Life is too short to agonize over every dollar spent, especially on things that make life satisfying, or to stress over every financial decision when completely unnecessary to the bigger picture.

These are what Ramit Sethi, author of I Will Teach You To Be Rich, calls $30,000 questions. Instead of exploring how to save $3 on a good cup of coffee, explore ways to increase your salary by $30,000.

So, sell your hot dogs at a loss — and enjoy all the ways in which it helps you profit.


9 thoughts on “Sell Your Hot Dogs at a Loss

  1. Love this analogy. Costco hot dogs are what makes Costco unique. I think too often brands miss this extremely important lesson. Sometimes you have to lose money to make money. It’s better to stand for something, than stand for nothing.


    1. Thank you, AR. Always appreciated. I think, too, it shows that life is not a zero sum game. Spending, or losing, money isn’t always bad thing. It can add value in other ways than in accounting, whether it is in customer loyalty or personal happiness.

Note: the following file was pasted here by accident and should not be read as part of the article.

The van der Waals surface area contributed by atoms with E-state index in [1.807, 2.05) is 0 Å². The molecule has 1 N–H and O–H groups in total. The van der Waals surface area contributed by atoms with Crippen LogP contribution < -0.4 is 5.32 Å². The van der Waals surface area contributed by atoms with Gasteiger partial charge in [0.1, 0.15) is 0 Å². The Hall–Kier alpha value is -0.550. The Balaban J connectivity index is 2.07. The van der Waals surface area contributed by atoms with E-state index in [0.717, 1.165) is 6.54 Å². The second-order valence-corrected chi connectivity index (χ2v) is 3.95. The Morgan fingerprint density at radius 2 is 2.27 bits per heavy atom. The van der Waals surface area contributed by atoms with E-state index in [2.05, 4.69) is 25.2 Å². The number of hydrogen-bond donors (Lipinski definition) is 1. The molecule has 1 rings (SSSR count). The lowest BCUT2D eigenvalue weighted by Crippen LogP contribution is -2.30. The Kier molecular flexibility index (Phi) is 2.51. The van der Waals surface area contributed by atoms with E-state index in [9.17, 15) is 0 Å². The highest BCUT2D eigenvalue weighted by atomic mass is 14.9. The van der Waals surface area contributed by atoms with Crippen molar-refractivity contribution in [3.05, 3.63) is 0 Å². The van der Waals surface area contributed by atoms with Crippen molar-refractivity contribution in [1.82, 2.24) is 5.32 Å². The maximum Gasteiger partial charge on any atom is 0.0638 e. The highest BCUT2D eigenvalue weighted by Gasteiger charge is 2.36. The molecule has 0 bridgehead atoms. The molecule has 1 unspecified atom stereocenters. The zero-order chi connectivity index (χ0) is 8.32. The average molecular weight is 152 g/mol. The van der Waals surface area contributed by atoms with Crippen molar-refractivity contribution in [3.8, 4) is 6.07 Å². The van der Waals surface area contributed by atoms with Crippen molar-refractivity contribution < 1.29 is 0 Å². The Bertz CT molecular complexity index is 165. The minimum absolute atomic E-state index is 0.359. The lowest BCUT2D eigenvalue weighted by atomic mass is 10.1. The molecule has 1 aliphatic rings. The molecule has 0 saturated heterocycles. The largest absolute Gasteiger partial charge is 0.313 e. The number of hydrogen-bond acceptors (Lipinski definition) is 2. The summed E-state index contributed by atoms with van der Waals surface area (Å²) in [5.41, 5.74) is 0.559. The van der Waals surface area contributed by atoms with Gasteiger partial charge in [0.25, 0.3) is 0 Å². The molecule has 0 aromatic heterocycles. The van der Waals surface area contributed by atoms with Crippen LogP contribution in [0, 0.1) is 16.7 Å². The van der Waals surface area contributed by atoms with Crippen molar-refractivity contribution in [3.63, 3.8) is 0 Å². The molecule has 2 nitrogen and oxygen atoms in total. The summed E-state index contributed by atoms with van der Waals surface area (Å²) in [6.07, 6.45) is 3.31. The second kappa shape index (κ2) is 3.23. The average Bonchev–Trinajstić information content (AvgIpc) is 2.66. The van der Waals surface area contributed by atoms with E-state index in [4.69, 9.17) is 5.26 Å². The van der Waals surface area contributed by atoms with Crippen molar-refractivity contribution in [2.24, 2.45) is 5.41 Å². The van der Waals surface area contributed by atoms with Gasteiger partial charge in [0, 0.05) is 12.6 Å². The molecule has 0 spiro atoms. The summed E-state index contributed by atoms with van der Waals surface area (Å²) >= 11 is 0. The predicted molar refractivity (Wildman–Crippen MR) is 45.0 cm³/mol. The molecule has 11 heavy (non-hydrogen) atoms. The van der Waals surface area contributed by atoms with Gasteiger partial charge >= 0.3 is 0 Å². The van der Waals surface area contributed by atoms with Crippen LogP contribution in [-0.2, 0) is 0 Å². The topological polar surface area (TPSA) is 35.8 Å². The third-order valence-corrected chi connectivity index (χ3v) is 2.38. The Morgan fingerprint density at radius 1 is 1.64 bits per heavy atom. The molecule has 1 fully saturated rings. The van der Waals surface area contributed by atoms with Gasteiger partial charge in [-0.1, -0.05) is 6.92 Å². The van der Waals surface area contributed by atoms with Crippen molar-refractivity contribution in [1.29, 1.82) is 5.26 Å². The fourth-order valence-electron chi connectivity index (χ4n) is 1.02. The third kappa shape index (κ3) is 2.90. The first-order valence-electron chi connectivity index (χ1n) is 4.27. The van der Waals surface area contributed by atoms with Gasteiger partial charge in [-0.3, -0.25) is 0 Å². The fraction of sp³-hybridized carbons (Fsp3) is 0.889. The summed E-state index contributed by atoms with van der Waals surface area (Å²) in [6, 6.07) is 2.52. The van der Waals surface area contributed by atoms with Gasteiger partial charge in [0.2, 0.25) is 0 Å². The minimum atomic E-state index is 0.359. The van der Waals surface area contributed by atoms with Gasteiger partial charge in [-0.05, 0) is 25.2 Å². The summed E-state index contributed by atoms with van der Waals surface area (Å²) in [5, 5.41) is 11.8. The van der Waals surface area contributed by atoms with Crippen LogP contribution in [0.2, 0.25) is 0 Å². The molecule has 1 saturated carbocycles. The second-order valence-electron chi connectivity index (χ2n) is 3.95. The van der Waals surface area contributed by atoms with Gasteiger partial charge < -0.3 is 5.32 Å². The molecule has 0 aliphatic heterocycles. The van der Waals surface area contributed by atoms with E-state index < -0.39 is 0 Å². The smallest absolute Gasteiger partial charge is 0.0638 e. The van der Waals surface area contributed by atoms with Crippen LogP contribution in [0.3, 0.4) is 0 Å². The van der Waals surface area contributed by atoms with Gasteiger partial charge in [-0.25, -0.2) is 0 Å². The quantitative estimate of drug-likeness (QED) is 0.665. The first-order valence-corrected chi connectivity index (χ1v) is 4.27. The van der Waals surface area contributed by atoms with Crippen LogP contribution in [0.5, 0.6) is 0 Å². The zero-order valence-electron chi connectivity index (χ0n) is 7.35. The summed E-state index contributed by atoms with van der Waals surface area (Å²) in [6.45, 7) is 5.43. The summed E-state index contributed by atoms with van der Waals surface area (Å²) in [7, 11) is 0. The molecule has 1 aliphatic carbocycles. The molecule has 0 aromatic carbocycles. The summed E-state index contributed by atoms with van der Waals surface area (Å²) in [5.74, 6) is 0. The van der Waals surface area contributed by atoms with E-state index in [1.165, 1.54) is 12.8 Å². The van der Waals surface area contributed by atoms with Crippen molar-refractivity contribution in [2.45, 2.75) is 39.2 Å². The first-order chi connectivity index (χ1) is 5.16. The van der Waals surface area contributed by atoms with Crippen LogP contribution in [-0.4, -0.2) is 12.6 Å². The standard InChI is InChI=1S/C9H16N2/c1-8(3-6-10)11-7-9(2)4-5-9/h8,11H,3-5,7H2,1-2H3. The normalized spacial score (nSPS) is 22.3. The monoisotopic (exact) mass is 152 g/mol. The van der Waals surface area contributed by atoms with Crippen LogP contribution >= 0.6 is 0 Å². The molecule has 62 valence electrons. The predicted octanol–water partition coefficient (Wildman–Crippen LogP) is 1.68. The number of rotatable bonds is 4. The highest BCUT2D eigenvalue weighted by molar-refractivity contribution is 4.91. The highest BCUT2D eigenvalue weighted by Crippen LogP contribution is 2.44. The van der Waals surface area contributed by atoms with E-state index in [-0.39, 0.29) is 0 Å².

2. There are usually 2 or 3 big things that really make a difference, the rest is modestly helpful.

    Eating out less will help a little, for example, but it barely moves the needle. I’m all about cheap, reliable cars, refinancing for low rates, and carving out things we don’t value. We kinda blew the cheap house thing, but we had some solid reasons for that. This may seem a bit backwards, but I think I was correct not to go back to school for a graduate degree. There is great value in self-improvement, but in my case the cons were many and pros were few: unless I was to change careers I already had most of the knowledge and salary that an advanced degree in my field was likely to provide. Instead, I kept working while my wife got her second advanced degree in a field tangential to her past degrees and career. That’s an investment that has worked well for us.

    The hotdog analogy works for me, but it’s good to treat yourself to a steak now and then as well. I don’t have a budget for books, it’s the only thing I’ve never budgeted; as in your example, that’s my hotdog. The steak was when we blew a load on Universal and Disneyworld for over a week when our boys were pre-teens. That was money really well spent. Those memories will last a long time.